Turkey raids critical media group after arresting Vice News reporters | News | DW | 01.09.2015

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Turkey raids critical media group after arresting Vice News reporters

Turkish police have staged a raid on the offices of a media group in Ankara critical of President Recep Tayyip Erdogan. The move came as the EU criticized Turkey for arresting British reporters on terror charges.

The raids on "Koza-Ipek Media" sparked fresh concern about deteriorating press freedom in Turkey, as the country prepares for a snap general election in November - its second in five months. The swoop came a day after a court in Turkey's predominantely Kurdish southeast had ordered two British journalists working for US-based Vice News to be remanded in custody on "terror charges."

On Tuesday, masked police broke into a number of offices belonging to Koza-Ipek Media, the Dogan news agency reported. The group owns several newspapers and two television channels and is close to Erdogan's political adversary Fethullah Gulen, a Turkish Islamic cleric based in the United States.

'Terrorist investigation'

Police entered 23 Koza-Ipek offices as well as Ipek University in Ankara [part of Koza-Ipek Holding]. The state-run Anadolu news agency reported that the operation was "part of a terrorist investigation into Fethullah Gulen."

Police raid at Koza-Ipek-Holding

The morning raid at Koza-Ipek Holding was justified as 'a terrorist investigation into Fethullah Gulen'

The raids followed hours after the Koza-Ipek publication Bugun printed photographs that allegedly showed the clandestine shipment of military materials from Turkey to the self-styled "Islamic State" (IS) in Syria.

It was not clear if the police operation was related to the claims.

The authenticity of the images could not be verified; Turkey has repeatedly denied accusations that it has aided the IS group.

Erdogan's crusade against Gulen's movement

The raid was the latest move targeting supporters of the powerful "Hizmet" movement headed by Fethullah Gulen, an ally-turned-foe whom Erdogan accuses of trying to create a "parallel state" with the aim of overthrowing his government. The movement brings together a wide range of interests, from schools and media to finance, and is believed to be have the support of millions of Turks.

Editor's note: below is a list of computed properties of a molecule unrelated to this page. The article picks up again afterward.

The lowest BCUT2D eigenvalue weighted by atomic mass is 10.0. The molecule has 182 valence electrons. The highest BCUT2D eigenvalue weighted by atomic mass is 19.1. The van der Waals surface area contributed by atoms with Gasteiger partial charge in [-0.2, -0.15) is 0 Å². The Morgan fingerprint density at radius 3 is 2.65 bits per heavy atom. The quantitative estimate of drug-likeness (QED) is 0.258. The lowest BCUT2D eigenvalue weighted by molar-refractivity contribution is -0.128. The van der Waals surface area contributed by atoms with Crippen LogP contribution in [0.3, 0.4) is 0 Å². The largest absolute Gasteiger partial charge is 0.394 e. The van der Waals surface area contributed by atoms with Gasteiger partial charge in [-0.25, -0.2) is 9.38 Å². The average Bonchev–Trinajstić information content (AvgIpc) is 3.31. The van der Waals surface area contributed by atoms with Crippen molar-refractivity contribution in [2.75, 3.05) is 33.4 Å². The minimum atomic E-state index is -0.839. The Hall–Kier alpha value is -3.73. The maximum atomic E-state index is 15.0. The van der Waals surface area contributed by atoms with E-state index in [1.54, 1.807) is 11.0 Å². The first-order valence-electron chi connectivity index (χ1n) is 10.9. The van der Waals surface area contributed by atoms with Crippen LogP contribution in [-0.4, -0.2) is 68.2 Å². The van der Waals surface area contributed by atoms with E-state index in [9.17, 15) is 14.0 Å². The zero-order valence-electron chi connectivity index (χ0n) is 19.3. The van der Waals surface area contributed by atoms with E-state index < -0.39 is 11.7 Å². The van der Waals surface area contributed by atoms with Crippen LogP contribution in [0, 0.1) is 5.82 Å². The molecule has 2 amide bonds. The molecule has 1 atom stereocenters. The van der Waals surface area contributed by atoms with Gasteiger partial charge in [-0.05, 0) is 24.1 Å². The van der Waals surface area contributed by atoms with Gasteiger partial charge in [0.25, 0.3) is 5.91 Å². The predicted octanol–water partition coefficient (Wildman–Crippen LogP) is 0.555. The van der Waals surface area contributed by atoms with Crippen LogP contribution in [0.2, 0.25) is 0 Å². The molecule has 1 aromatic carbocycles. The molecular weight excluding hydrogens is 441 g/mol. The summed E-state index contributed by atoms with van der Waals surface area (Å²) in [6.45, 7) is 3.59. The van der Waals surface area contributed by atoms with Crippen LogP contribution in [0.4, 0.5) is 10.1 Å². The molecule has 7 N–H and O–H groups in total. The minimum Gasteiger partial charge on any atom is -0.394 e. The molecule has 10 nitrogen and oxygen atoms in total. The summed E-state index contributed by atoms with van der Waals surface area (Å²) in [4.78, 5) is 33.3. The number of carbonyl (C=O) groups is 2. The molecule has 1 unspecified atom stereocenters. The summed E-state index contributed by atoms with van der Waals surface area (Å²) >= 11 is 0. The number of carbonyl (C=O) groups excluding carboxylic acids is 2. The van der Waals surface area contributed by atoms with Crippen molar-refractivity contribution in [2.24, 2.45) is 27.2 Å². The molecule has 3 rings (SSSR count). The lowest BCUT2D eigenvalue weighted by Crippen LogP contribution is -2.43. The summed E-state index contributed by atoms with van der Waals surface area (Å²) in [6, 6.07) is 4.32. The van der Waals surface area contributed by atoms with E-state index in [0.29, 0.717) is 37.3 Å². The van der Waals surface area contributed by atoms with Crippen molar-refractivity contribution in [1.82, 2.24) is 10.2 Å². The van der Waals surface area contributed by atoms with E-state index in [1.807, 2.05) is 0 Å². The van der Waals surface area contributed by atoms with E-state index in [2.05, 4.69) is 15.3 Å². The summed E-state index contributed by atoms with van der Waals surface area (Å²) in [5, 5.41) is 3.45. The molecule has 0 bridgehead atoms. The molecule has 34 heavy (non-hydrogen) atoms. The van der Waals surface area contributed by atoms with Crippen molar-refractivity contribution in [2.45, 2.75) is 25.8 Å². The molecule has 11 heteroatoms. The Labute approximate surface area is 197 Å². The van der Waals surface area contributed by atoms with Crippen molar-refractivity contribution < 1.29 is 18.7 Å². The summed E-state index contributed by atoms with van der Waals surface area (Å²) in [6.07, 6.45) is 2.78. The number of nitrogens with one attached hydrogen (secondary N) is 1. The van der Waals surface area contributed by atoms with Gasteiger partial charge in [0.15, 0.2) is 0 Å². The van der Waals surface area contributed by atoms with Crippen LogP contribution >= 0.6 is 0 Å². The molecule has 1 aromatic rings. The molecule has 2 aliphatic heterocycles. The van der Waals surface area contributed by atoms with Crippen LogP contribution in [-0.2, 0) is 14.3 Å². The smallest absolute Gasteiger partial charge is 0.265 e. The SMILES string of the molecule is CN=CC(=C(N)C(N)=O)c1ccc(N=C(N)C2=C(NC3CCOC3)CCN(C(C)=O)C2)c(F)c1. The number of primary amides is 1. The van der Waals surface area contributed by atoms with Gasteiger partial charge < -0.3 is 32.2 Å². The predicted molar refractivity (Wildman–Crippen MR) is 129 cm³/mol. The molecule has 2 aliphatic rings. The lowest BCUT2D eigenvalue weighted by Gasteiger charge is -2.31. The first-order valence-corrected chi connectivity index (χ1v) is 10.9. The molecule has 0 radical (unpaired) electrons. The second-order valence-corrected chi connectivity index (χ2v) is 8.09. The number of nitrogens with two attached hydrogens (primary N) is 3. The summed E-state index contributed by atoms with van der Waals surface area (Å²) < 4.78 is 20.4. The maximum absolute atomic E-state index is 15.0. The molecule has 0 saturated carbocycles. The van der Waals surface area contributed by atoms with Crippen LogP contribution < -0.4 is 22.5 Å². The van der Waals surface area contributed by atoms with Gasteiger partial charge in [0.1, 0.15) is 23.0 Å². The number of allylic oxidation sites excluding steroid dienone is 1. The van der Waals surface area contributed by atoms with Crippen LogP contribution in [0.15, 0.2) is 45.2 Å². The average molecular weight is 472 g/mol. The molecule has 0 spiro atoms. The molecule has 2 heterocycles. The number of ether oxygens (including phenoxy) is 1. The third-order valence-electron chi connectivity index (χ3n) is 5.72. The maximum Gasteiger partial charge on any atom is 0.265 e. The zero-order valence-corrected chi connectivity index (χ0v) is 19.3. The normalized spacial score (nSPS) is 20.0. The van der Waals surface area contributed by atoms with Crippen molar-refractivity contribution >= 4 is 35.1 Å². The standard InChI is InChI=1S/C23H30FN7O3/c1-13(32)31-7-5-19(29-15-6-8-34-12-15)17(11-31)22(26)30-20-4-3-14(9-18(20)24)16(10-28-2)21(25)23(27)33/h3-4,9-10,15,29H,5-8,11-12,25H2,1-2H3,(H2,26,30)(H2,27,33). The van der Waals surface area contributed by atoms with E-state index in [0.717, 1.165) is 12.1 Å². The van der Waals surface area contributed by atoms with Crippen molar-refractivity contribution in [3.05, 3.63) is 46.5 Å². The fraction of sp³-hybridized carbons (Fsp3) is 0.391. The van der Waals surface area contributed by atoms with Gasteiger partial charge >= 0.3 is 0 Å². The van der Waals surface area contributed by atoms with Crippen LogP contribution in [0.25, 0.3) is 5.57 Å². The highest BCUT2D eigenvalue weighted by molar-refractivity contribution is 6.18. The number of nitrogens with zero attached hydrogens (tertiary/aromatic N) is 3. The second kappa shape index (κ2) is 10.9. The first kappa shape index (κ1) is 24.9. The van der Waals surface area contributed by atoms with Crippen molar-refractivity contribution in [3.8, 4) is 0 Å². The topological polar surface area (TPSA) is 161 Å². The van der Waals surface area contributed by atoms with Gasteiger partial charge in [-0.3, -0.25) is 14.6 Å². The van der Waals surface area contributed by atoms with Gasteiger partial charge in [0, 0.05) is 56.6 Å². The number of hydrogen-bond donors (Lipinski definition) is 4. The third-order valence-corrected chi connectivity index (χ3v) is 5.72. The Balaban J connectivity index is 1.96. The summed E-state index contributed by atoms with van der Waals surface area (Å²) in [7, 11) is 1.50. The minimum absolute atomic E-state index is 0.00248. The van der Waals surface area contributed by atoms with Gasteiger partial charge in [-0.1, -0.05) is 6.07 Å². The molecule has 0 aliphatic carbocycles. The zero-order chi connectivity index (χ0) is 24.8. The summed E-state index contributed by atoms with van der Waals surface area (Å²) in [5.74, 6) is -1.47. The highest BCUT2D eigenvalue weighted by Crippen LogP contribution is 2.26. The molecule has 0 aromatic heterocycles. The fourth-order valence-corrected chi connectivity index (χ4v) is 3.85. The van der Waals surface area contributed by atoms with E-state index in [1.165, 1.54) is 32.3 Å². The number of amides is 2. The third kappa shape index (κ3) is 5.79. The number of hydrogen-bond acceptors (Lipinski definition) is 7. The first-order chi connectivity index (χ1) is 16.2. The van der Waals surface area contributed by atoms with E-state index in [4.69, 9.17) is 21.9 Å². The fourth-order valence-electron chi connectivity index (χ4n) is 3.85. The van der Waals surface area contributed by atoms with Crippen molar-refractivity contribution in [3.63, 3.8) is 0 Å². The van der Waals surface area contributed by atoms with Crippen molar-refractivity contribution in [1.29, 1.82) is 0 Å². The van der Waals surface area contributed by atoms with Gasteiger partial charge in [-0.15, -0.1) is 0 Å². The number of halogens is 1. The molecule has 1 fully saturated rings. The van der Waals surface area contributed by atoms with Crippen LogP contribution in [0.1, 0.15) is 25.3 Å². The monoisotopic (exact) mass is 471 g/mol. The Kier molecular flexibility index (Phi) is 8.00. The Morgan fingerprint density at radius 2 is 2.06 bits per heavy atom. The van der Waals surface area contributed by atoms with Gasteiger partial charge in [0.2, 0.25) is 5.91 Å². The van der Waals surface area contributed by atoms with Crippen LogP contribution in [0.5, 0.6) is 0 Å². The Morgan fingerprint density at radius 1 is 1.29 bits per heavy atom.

In 2013, authorities blamed Gulen for starting corruption allegations against Erdogan and his ruling elite. The government then went on the offensive against Gulen and his supporters. Gulen has always denied being the source of the graft allegations against Erdogan, his family and parts of his government.

Press freedom in Turkey

There has been growing concern about deteriorating press freedom in Turkey, in particular over the numbers of journalists facing legal proceedings on accusations of insulting Erdogan.

Fethullah Gulen

Fethullah Gulen had been regarded as a close ally of Ergodan and his Islamic-rooted AKP for many years until the relationship turned sour in 2013

Two British reporters for "Vice News," Jake Hanrahan and Philip Pendlebury, and their translator, an Iraqi national, were charged in the southeastern city of Diyarbakir earlier with "engaging in terror activity" on behalf of the Islamic State extremist group.

Vice's head of news programming for Europe, Kevin Sutcliffe, said that the Turkish government had leveled "baseless and alarmingly false charges of 'working on behalf of a terrorist organization'" against the three Vice reporters, in an attempt to censor their coverage.

The lawyer representing the journalists and their assistant has denounced the court decision to arrest them, calling it a government attempt to deter foreign media from reporting on the conflict with Kurdish rebels.

Tahir Elci, head of the Diyarbakir Bar Association, said the arrests were a government move to prevent international media from reporting from the area, after Turkey gave police and military heightened powers to crack down on protesters.

A government spokesman denied the accusation and said authorities would soon make a statement on the arrests.

EU condemns arrests of Vice journalists

Turkey has come under international scrutiny for its handling of the media and of voices critical of the government.

Recep Tayyip Erdogan

President Erdogan's crackdown on press freedom has attracted international criticism

The European Union expressed concern over Tuesday's raid and last week's arrests, and called on Turkey - an EU accession candidate - to guarantee respect for human rights and the freedom of expression.

"The EU recalls the importance of presumption of innocence and the right for an independent and transparent investigation in case of any alleged wrongdoing, with full respect for the rights of the defendants," EU diplomatic service spokeswoman Maja Kocijancic said.

ss/msh (AFP, AP, dpa)